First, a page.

aka Suggested Reading List

Esalen Institute, Big Sur, California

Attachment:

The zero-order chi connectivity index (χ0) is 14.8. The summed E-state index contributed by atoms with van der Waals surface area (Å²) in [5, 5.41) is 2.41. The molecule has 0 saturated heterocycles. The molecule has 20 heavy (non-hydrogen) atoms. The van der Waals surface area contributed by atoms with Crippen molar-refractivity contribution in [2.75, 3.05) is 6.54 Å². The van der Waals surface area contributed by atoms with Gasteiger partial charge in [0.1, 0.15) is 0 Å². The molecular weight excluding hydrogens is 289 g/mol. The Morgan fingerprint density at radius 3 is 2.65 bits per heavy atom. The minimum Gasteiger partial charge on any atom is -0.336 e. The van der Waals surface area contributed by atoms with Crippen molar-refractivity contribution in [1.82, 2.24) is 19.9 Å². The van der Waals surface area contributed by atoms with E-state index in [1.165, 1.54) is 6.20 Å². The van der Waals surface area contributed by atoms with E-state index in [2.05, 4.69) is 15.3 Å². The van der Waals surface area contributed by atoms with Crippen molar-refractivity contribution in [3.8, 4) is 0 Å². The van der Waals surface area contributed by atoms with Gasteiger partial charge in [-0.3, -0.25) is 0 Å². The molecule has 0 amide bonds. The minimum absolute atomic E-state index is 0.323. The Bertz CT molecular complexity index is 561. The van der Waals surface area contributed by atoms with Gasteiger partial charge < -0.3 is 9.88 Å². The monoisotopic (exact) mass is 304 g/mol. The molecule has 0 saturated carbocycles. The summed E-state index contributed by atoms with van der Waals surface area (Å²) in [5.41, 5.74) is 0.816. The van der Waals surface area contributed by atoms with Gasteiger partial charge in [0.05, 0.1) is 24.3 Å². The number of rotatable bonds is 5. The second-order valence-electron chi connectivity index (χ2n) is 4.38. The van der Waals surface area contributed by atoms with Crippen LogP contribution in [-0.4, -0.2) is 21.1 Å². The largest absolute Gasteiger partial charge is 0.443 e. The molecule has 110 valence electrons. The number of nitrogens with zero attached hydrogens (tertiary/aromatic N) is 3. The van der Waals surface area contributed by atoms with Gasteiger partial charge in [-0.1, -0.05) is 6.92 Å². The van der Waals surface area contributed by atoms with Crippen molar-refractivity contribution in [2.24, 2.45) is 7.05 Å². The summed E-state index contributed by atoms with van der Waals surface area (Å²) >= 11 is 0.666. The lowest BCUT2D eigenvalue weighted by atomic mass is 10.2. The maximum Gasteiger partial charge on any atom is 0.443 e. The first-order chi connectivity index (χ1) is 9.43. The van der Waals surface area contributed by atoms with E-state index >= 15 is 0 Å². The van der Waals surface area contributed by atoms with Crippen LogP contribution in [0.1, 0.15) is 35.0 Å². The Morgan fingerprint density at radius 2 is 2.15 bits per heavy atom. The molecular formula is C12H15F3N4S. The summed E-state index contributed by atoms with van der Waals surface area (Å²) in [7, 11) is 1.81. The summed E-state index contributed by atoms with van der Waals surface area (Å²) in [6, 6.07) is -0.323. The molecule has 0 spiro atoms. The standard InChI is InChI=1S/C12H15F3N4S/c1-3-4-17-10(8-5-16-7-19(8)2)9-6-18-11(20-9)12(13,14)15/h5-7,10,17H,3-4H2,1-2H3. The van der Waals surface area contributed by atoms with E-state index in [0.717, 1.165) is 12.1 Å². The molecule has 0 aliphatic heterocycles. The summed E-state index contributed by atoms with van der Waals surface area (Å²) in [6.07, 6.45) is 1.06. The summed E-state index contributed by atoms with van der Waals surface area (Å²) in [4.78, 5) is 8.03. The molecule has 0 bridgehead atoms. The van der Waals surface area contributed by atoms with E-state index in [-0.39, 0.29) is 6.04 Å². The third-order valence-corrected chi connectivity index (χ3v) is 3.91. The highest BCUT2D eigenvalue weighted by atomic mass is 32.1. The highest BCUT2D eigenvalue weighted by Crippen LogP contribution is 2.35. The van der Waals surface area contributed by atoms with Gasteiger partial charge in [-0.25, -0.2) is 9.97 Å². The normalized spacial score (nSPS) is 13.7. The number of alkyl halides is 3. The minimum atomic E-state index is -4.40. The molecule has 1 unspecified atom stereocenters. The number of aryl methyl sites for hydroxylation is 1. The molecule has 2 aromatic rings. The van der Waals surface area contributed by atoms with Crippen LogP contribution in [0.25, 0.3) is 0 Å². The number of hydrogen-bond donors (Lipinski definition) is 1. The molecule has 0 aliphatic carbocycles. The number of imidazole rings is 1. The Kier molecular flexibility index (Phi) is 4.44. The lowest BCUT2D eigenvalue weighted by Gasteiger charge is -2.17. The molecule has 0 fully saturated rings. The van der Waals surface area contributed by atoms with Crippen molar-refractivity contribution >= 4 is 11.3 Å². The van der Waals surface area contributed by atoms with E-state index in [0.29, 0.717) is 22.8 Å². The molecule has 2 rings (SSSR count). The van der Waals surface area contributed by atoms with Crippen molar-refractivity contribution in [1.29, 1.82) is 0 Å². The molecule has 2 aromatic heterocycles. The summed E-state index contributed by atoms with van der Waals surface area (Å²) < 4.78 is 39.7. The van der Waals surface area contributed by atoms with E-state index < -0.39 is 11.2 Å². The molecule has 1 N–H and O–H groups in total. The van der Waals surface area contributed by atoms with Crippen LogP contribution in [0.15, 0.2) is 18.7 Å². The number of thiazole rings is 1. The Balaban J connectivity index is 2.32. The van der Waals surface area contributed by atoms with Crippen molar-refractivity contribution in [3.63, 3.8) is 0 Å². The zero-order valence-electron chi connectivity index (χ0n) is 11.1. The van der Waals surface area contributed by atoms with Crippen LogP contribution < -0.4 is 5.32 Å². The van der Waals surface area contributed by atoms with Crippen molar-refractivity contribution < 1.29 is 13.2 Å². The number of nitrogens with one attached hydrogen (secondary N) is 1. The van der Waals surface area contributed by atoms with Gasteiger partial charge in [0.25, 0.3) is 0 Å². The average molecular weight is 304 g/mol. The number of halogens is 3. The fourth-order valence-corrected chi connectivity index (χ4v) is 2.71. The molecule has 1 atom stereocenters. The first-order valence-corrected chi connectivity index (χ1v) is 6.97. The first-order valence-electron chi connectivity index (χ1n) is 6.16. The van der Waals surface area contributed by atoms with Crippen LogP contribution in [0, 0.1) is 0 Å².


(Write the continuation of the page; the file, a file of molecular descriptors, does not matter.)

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At each of these weekends we usually update people on, uh, books on the subject that are available. One of the things that people don’t do enough of when they do psychedelic work is, uh, spend time in the library. I mean, there’s a great deal of published literature on these things - historical, chemical, so forth and so on. And uh, it’s good to be informed. I know that I often- I use reference books; I use Schultes’ The Botany and Chemistry of Hallucinogens for those aspects. Peter Stafford’s, uh, Psychedelic Encyclopedia is good for a kind of social history overview. Um, Marlene De Rios has a book called Cross-Cultural Perspectives on Hallucinogens. Probably one of the books that I recommend most to people is Michael Harner’s anthology Shamanism and Hallucinogens, where he gathered a bunch of very good articles together there. Hoffer and Osmond’s old classic Hallucinogens, even though it was last updated in '68 still, on the major hallucinogens, is the best source. And in addition to those, which I just mentioned but don’t have here to show you, I want to show you some of the newer or more interesting stuff in the field. This is a book that has not been widely distributed at all. This fellow might be a candidate for teaching at Esalen, I don’t know. Uh, it’s The Science and Romance of Selected Herbs Used in Medicine and Religious Ceremony by Anthony Andoh. And Andoh has, uh, his own institute in San Francisco; he runs a nursery on Taraval. He's, uh, judging by this book, an extremely knowledgeable person with a worldwide education in herbs and a special stress on, uh, on folk usage. So there are for instance, here’s, uh, a piece- an Egyptian illustration of Sennefer, the royal garden- gardener and his sister Merit. There’s a lot of plant lore in here that you just don’t get anywhere else and, uh, another book like that is William Emboden’s book Narcotic Plants. Terrible title but a tremendous amount of information that doesn’t seem to appear anywhere else. Uh, Macmillan is the publisher. So he’s a Bay Area resource that we certainly were not aware of until very recently and maybe some of the rest of you were not aware of him either. This is some- this guy should- he's one of us. He should be part of the party. Then in terms of publications, the publications on psychedelics that you may be familiar with, such as High Times and High Frontiers are sort of addressing this, uh, trying to restart the youth rebellion or, uh. Anyway, it’s not a full spectrum or deep look at psychedelics. This magazine, which was previously called Psychozoic Press and has been renamed Psychedelic Monographs and Essays. [chuckles] Are you a psychedelic monograph, Eric? Oh you’re an essay? [Audience Laughter] It’s published out of Florida and, uh, it’s very, very lively. It has a huge letter section. Everybody you know seems to write one letter per issue in and, uh, for instance, this issue has articles on psychedelics, a woman’s rite of passage, Earmarks of Psychedelic Spiritual Experiences, also by a woman. Psychedelics and lucid dreaming, door ways in the mind, also by a woman, and Tom Riedlinger who some of you may know from Chicago, an article by him on psychedelic schooling. Uh, this is simply printed but it’s from the heart, it’s scholarly it's uh, the tone I think is very good. I would actually urge you to support these people by subscribing. We have nothing personally to do with it; it’s just that they’re, uh, on a good trip. I’ll hand this around and you can get addresses off of them if you want. This is Rupert’s new book. Rupert is, uh Rupert Sheldrake. It’s just begun to be distributed. He is going to make a revolution in thinking about, uh, resonance and form and it has an aspect in it that is very kind to our concern. The psychedelics are much more centrally important to understanding in a morphic resonance theory of nature. So, uh Rupert is just a brilliant writer, even more brilliant than he is a talker and, uh, this is a delicious book to just read ten or fifteen pages at night, uh, before you go to bed. This is a reference, uh- I'll send this one this way- this is a reference book that in terms of getting a lot of information between the covers of one book with a massive amount of color, uh, illustration - uh, this is Richard Evan Schultes, the leading light of Ethnobotany. He spent over fifteen years in the Amazon and, uh, has, uh lead hundreds of graduate students into careers in Ethnobotany and really, uh has put the field on the map and his co-author is Albert Hoffman who invented LSD. In terms of one book about psychoactive plants that is in print and readily available, I would go with this one I think. [Audience] – Alfred Van Der Mark? Van Der Mark, I guess, did this edition. It was originally done by Macmillan. This is Riane Eisler’s book, The Chalice and the Blade. It may not immediately appear to have anything to do with psychedelics but it has to do with, um, re-visioning society by looking at ancient models of how men and women, uh arranged social structure in the past. And like Rupert, this is a book with a secret agenda. This book, uh, is a tracking horse for a new respectability for psychedelics because when you begin asking the question, why was there a partnership society for so long and why did it give way to a dominator culture, the answer lies, I think, in changing patterns of plant utilization and a changing relationship to the psychedelic experience. This is a wonderful book; maybe the most important book for archeological scholarship in the last ten years or so. Riane lives in Carmel Valley. She is a local person and a great, uh resource and I’m sure that you’ll be seeing more of her, uh in the Esalen catalogue and around. She speaks very well if you- if you have a chance to hear her speak, I would urge you to do it. Send that this way... This is just to remind you of our little book on cultivating mushrooms. I don't think that- if you have the time and the focus, this is really the way to do it shamanically - to get out of the ‘dealing’ cycle and the ‘not knowing what you’ve got’ cycle. And also, as I’ve said earlier, this trains you to punctuality, cleanliness, attention to detail - all of these qualities which I- I, in fact, I used to say to people once you’ve grown the mushroom, you know you’re ready to take it because it has imbued in you the qualities you need to take it through the act of growing it. Don’t be fooled, it isn’t easy and it isn’t that the process is difficult. It’s that you have bad habits that will get in the way of the process. Habits like leaving your apartment occasionally. [audience chuckles] You can’t do that any more if you do this…. And it's, it’s definitely much more than a grower’s guide. It contains a lot of, as Kat mentioned, a chronology and a lot of discussion about what the mushroom is. It also is the first place to- where these images from the African Plateau, the Tassili Plateau in Algeria, have been reproduced from and they are strong evidence for the use of mushrooms in Neolithic Africa. This is evidence which Wasson did not include in his books; new evidence and, uh both of the major, uh, the major, uh, rock paintings that argue for this point of view are in here. The next issue of revision will have a drawing by Kat on the cover and an article by me about mushrooms and the goddess. An article-it will be a psychedelic issue. Everything in it will be psychedelic so you might watch for that. And then last and just sort of as a fun thing, in case you’re not aware of this book, some people aren’t. It’s called the S- the Codex Seraphinianus and it is written in an unknown language. It contains hundreds and hundreds of color drawings and since it’s written in an unknown language, it’s impossible to figure out what it’s about because the drawings are all of objects which don’t exist in this world. So it’s, uh, great fun, it’s stimulation for the imagination. It shows, I think, uh, one person’s response to the psychedelic, uh experience. And this book was originally published at $75.00. It’s obviously a labor of love. It could not have been conceived of as a money making proposition. Consequently now it’s being remaindered in most places. You can pick one of these up for 19 bucks, at least at Moe’s in Berkeley and probably any other large volume, uh, bookstore like that. You can spend hours with this thing. It’s more than you can take in at one, uh, go. Well, I thought this morning because we don’t have too much time and I have- several people have asked me to talk about our personal visions and some people specifically, the Time Wave and all that. I’ll sort of work my way into it. I did want to take account of the fact that today is Easter. There are workshops who would have fallen upon the coincidence of Easter with themselves as an excuse for an orgy of oval ceremonialism but, uh, somehow it slipped past here. But I, I will, uh, Well, it’s an excellent excuse for me to talk about what seems to me one of the most mysterious of all passages in the New Testament. I’m not a New Testament scholar but I’ve puzzled over this passage for years and years and I think it relates to what we’re doing. I’m not sure, I believe it’s in Matthew when the women come to the tomb on Easter morning looking for Christ – now I think the two, the two Annes and Margarets- it’s Mary Magdalene who comes first and she’s alone I believe – and Christ is there, she sees him. It is the two Margarets who come later. She starts toward Christ because she thought he was dead and she sees him standing by the tomb. She starts towards him and he stops her and he says ‘touch me not, for I am not yet completely of the nature of the Father.’ And I’ve always thought that this was just a fascinating passage because, uh, what is being said here? What’s going on here? He see-Christ seems to be indicating that though he is now alive, he has resurrected, he has come through the crucifixion, nevertheless in some sense he is not yet completely transubstantiate and it suggests, uh, a process, a physical change in the body that requires time to complete itself. So, this morning I thought I would talk a little bit about time and, uh, insights into it that have come to me out of, out of psychedelics. What I always hoped for out of the psychedelic voyaging was to bring back something. I always felt and still feel that that is the attitude with which you should go into these things – to bring something back. I mean it could be something – a personal insight into a personal dilemma or a more generalized idea. Because I really think that the, uh, that the psychedelic realm is the realm of ideas and that ideas which change the world come first from, uh, from that place. And I’m always a little reluctant to get into this because when I speak about my own ideas, I feel much more, um, how much I’m asking from you as an audience. In other words, it’s like an ego trip because it’s my ideas and why spend an hour on my idea instead of talking about all these, uh, facts, careers and, uh, established, uh, concerns? But you asked for it so, uh… In the-in 1971, when we went to the Amazon to look into DMT and all of these things, we really had no clear conception of what we were after. We just knew that we wanted to get more time in that dimension, more hands-on experience. Well, if any of you have read T he Invisible Landscape, you know that my brother conceived of a certain kind of project where he thought that the psychedelic molecules could actually be bonded in to the physical body, into the DNA using sound and that they could be made briefly superconducting, and it’s interesting that that was a word that no one knew what it meant back then. He predicted room temperature superconductors, uh, in 1971 at La Chorrera. Well now room temperature superconductors are a huge concern of a vast part of the scientific research establishment. A whole new technology is promised by this stuff. Uh, he had this notion that you could bond psychedelic molecules into the DNA and that then the trip would sustain itself indefinitely and could be analyzed as a kind of, uh, waveform signature of the totality of the organism. In other words, he felt that the ordinary psychedelic trip is a fleeting photograph, an almost an X-ray, you could say, that comes into the mind when the psychedelic molecules occupy these bond sites and then flash to the higher cortical processing area of the brain, a kind of gestalt of the state of the organism. And he felt that if you could stabilize and permanentize this that, uh, it would be worth doing. I mean, it wasn’t clear whether he thought he would become a Taoist sage or turn into a flying saucer or what it was. I mean it was a shifting image of totality that he was projecting. Well I was very skeptical of this and, uh, because it seems unreasonable and basically I’m a reasonable person. But on the other hand, going to the center of the Amazon Basin had been our purpose and here we were and now somebody seemed to be coming up with something very interesting so we let the experiment run since it seemed to me it would either work as he said it would work or it would fail utterly. Because what was proposed was that you saturate your body with psychedelic molecules then sing in a certain range and in a certain way. And I thought either nothing will happen, 99 chances out of a 100, or since he’s so impassionately convinced something will happen, the thing he is convinced will happen, will happen. So we performed this experiment and if you’ve listened to True Hallucinations, you know what a riot it was and what chaos it set off. And I won’t really review that except for those who haven't- who didn’t read True Hallucinations: what he said would happen didn’t happen but on the other hand my expectation that nothing would happen was completely frustrated and instead he seemed to initiate what at first brush looked like a psychotic break. He became unaware of the people around him. He would talk right through other people’s talking as though he couldn’t hear them. He began to make less and less sense. He lost motor control and, uh, and every-and everyone assumed that he was slipping into some kind of psychosis. What complicated this was I, who had been cast in the role of the skeptic and the witness, had noticed that the moment he had forged the joint (as he called it), something began to happen for me. Something very unusual. What it was was the teaching voice familiar from psilocybin experiences but with none of the ambiguity and difficulty of connection that I had associated with the psilocybin experiences. Instead it just came on and appeared to be locked in place and he was saying, that’s it, we’ve succeeded. Uh, this is what it is. And, and all the hallucina-I wasn’t even on mushrooms. He had taken ayahuasca. There were no hallucinations. There was no feeling of being stimulated or depressed – there was nothing but this voice and it was talking at such a speed that I would walk these jungle trails like this: uh-huh, uh-huh, yes, I se-yes, yes! At that speed, not for minutes but for months, you know? And, and what it was concerned to convey is what I now call the Time Wave and, and I will attempt, without blackboards or mathematics or being boring I hope, to explain what this is. And that's a formidable problem because this is an idea as rigid as the kind of ideas that run subway trains and send submarines back to their bases. I mean it's a, it’s a formal, tight idea. But the way it was taught to me was in a steady process of self-amplifying parables or teachings, you could almost say. So how it began was it said to me: have you noticed that every day is like every other day, somewhat? I said, yes I’ve noticed that. 'And have you noticed that every week is like more or less, like every other week?' Yes, I said. It said: ‘well did you know’ – and this is a typical mushroom construction – ‘this did you know, I’ll bet you did know’ (and then the whammy) ‘that every day has a relationship to four other days. And they are not the four days preceding it, they are scattered back through time. One of them may be six months in the past, one of them may be thousands of years in the past but each day is actually an interference pattern caused by the, uh, resonant, uh-the coming together of the resonances of other times. ‘ And so I-it never occurred to me. It never occurred to me that that was a possibility. So then it said, uh, ‘go get your I-Ching’ and I went and got my I-Ching and it said ‘we’re going to look at the first order of difference.’ I said, ‘what’s the first order of difference?’ It said, ‘oh, you don’t know that the first order of difference is. The first order of difference is how many lines change as you go from one hexagram to another.’ Now, I don’t know how many of you are familiar with I-Ching but I assume most somewhat. Right? Ok, the I-Ching is composed of structures, which have six levels called hexagrams. They are either broken or unbroken lines. The first one, called the creative, is all solid lines. The second one, called the receptive, is all broken lines. Who can tell me the first order of difference between the first and second hexagram? Here’s a clue, it’s the number of lines that break. [Audience Silence] No fair! It’s six. I don’t know why you’re not leaping forward with this. It makes me wonder how far we can go. Six. Anyway, to try and shorten this story, what this teaching voice was concerned with was structure in the I-Ching; previously hidden structure. So I-it said, ‘we can’t go forward with this conversation until you get some graph paper because this is going to be not only conversation, this is going to be diagram.’ So I got graph paper and it said, ‘draw the hexagrams in a descending line in the King Wen sequence and then make a graph of the first order of difference – the number of lines that change as you go from hexagram to hexagram.’ I did this and I got a wavy line obviously. You can tell that, uh, the values will lie between one and six. In some cases six will change, in some cases only one. Never none because each hexagram is different. I was puzzled as to why an Amazonian mushroom wanted to talk about the archaeology of ancient China. And so what that this resonance calendar existed but then it said, ‘no, no, you don’t understand. We have just- we are now in the atrium of what it is I want to reveal to you. [audience chuckles] I want you to go back and look at the first order of difference wave and I want you to understand that’- and I already knew this but I hadn’t done much with it. The reason the I-Ching is based on 64 is because 64 are the number of codons that DNA runs on. The I-Ching is not an arbitrary construction. It is something that comes out of a deep, formal inspection of what the human organism is. The human organism is a molecular machine that runs on an iterative program of 64. And our-the proteins that compose our bodies are like this, so forth and so on. And then I said, ‘well, I understand about DNA, I understand how the I-Ching mirrors that, but I don’t understand how then it’s also a calendar’ and the voice said, ‘well don’t you see – perception can be only organized out of the matter which composes it. Time appears to you in your psychological perception of it in the way that it does because time is a property of matter that is being amplified by biology into the theater of awareness.’ So in other words- and this is now me speaking, not it- my interpretation of what it was saying was, life is a phenomenon of quantum mechanical amplification and because we are organized on the blueprint of this quantum mechanical pattern that is very deep at the sub-molecular level of matter, then all our institutions, languages, religions, love affairs – everything has this pattern as the base embedded in it, almost like these fractals which give rise to endless amounts of a certain kind of beauty but if you were to see the equation which generates the fractal, you know, it has six terms. It can be written, uh, in fifteen seconds. So then there was, there were-years passed and a great leap had to be made because I was like non-functional. Because I worked with this wave, I felt I had the signature of the universe, that a great gift of truth had been given to me but when I tried to tell people, they just backed to the wall and said, you know, 'get help. Now. Now get help!’ Here’s where we separate the men from the boys, the women from the girls, and the wheat from the chaff. The conclusion that I reached was that this universal wave, which has been operating for several billion years, will reach its maximum concrescent, uh, state of enfoldment, uh, at dawn on the 22nd of December 2012 A.D.. This immediately puts me in the nut category. This is what’s called messianic delusion. Millenarian, uh, uh, grandeur, so forth and so on. Nevertheless, it’s a persistent intuition of most religious ontologies. Perhaps not the Buddhist, but the Hindus, the Jews, the Muslims, the Christians, all appoint an end to their world. And uh, I really, I’m a little shy about this because I-it’s so personally mine. Nobody has ever made a contribution to this idea that was substantial. I just, it seems to be mine alone and welcome to it and yet, I want you and historians and paleontologists and primatologists, and people who are experts on time in different, uh, sizes to look at this wave. It’s working ladies and gentlemen. It does in fact describe the ebb and flow of this thing called novelty. Now when I questioned the mushroom about this, it, it almost makes it trivial. For it, it’s an ‘of course.’ Of course you are made of DNA, DNA is made out of matter, matter has to have time as a precondition of its existence. The signature of time embedded in the atomic structure is amplified to the molecular structure, then is amplified to the organismic structure, then – and that’s called a human life well lived, then it’s amplified to the societal structure – that’s called the birth, growth and senescence of empire. And then it’s magnified to the global structure and that’s called the coming of the hyperspatial object at the end of time. It’s also a theory of resonance. It’s saying that large scales of time have their themes and concerns condensed and revivified in the smaller components. Now this is somewhat hard to understand but rich enough to pursue. It’s this idea. Now I’m going to use James Joyce’s classic example. Joyce wrote a book called Ulysses. Ulysses is a book about a man who rises on a morning, a bright morning day in June in 1905 or 6; he wants to fry some kidneys for breakfast so he gets his wallet and heads out into Dublin to score some kidneys to bring back and he has all these adventures. But Joyce understood that this man on this day was also Ulysses with his brave component of men journeying to the end of the Mediterranean laying siege to Troy for nine years, winning the Trojan War and returning their homelands. In other words, he understood that in each of us, we are acting out larger and larger scales of time that give color and precision and depth and interest to our being. So if you find yourself on a Saturday night in a place in San Francisco called Hadrian’s Hamburger Joint, it has something to do with the emperor Hadrian and his conquest of Britain and his effort to hold back the barbarians. Life carefully examined is actually a form of allegorical literature of a- with a very tight constructional grid laid over it. Um, this is a rich idea and as I say, I’ll be giving a five-day workshop on this only because this is the only psychedelic idea I’ve ever brought back other than, you know, idiotic realizations such as – ‘everyone’s little finger precisely fits their nostril.’ [audience laughs] You know – there’s no market for that. But this, this would actually create a re-visioning of time and had we more time this morning, I would tell you how it could be turned into a calendar of the Goddess. How, by living with a solar year, that always puts Christmas with the same slant of sunshine coming in, that we have locked ourselves into a paternalistic, uh, masculine dominated structure. What the universe is, is flux. Nothing lasts. Nothing abides. Everything moves on. Women know this. Men don’t and we’re living under a solar masculine calendar. The reason our ideas and I-by our ideas I’m now speaking of the entirety of the new age and all of this stuff – the reason our ideas meet resistance is because the framing around the entire discussion of the spirit and feminism and transformation, the frame is always the masculine solar time frame. As long as we operate under that calendar, we will have a very difficult time advancing ideas. This is-the Chinese understood this. This was why when great reforming emperors arose, the first thing they did was change the calendar. If you want food for thought, look at hexagram 49. It’s revolution. You open it up expecting sage political advice; it talks only about the calendar and it talks about the magician as a calendar maker. In fact it says the magician is a calendar maker. So I think that, uh, what this teaching that came out of this experience in the Amazon was all about was, it was a totality symbol. Dennis had thought that the flying saucer would emerge out of his body as a spinning violent disk of trans-linguistic matter that would become showerhead, pizza or Mercedes, depending on what you needed at the moment. He thought it would become matter in the act of appropriate activity. Instead what emerged was a totality symbol. And Jung talks about how in the individuation process, you always hope that the patient or the client will generate a totality symbol but he usually means a kind of individual and wavering totality symbol like a mandala or a, a, a cohesive structure or something. I think we got, and I try to say this without hubris because I felt like I was nothing more than the vessel into which this thing was being poured – what we got was the totality symbol in a complete version, not- certainly not a totality version because I don’t think the human mind can encompass the total version, but we got a skeletal blueprint of what totality is in the world. What it is, is knowing how things happen. Knowing that all processes, the firing of a nerve, the culmination of a love affair, the fall of an empire – has a, a, a pattern. And if you know the pattern, you will be at ease with any process in all or any of its stages. Because you will just say, ‘ah this is the time of resistance. It will soon be followed by the time of foreword motion. That will be followed by the time of re-enfoldment.’ And what this does is – it eliminates anxiety ultimately. That’s the bottom line. Our anxiety about death and our anxiety about the future and our relationships and money – all this stuff can be boiled down to anxiety about the unknowable aspects of the future. If we could assimilate a model like this we would be Taoists. The future holds no terrors for a person who knows how process inevitably unfolds. They are always right and with it in each moment. So I, I think that we’ve always talked about the I-Ching and Taoism and all this sort of thing as short for the culmination of mysticism but to make it a living faith in our own lives, there should be nothing mystical about it. And I maintain to you, there is nothing mystical about it. It’s simply that we are at such a primitive stage of culture that we haven’t yet understand-understood what time is. A hundred years ago we were at such a primitive stage at culture that we didn’t understand what time was. Einstein had to come along and say, you know, time is not an abstraction necessary to have a place to put objects that you want to examine. Time itself is an object. It is curved in the vicinity of massive gravitational fields. It has a topology. It has a surface. I think what we need to understand out of this idea, ultimately what the psychedelic experience is teaching, ultimately what Taoism is trying to say – is that time is a topological manifold. It is a surface. Events flow across it like water over land and like water flowing over land, when the land is flat; the water becomes reflective and moves slowly. When the landscape becomes disrupted, the water moves faster and chaotic attractors appear and new kinds of activity emerge and out of that new activity, then comes the new states that define the future. Well, uh, I’m going to stop there. I haven’t shown you a graph or written a number or drawn a hexagram and I think that’s remarkable. [audience chuckles] This is the feeling the feeling tone; this is the good stuff that you get if you go through those graphs, numbers and time on at the computer. But this is the totality symbol that I was able to get out of living a psychedelic life and I believe that there are as many of these kinds of totality symbols as there are people willing to trip. And each one of them is different. You know, we create them for each other, they complete our lives, they assuage anxiety and they give us a tremendous appetite, then, for the adventure of being rather than the ordeal of being. And they arise out of using psychedelics to amplify and inspect the quantum mechanical and subconscious and superconscious portions of the human mind. This is why the psychedelic experience and psychedelics are so important. It’s because they are tools for understanding and re-visioning the reality in which we all live. The personal growth is a wonderful thing and will naturally follow along but it’s more important than that. It’s a way to make a new world that is Taoistic, feminine, free of anxiety and in great anticipation of further stages of completion laying into the future. That’s, uh, that's where the mystery, the transcendental object, the pot of gold at the end of rainbow is waiting and I think that’s the job of each of us – to show our best toys and our best tricks that lift us and our friends to higher and higher levels. And there is no end to this bootstrapping process. The future of the human mind and body and the future of humans together is, uh, endlessly bright. Keep the faith! Recognize each other and maybe I should close with a little line from Gary Snyder if I can remember it. He said, uh, ‘learn the flowers, travel light and stay together.’ [audience chuckles, claps]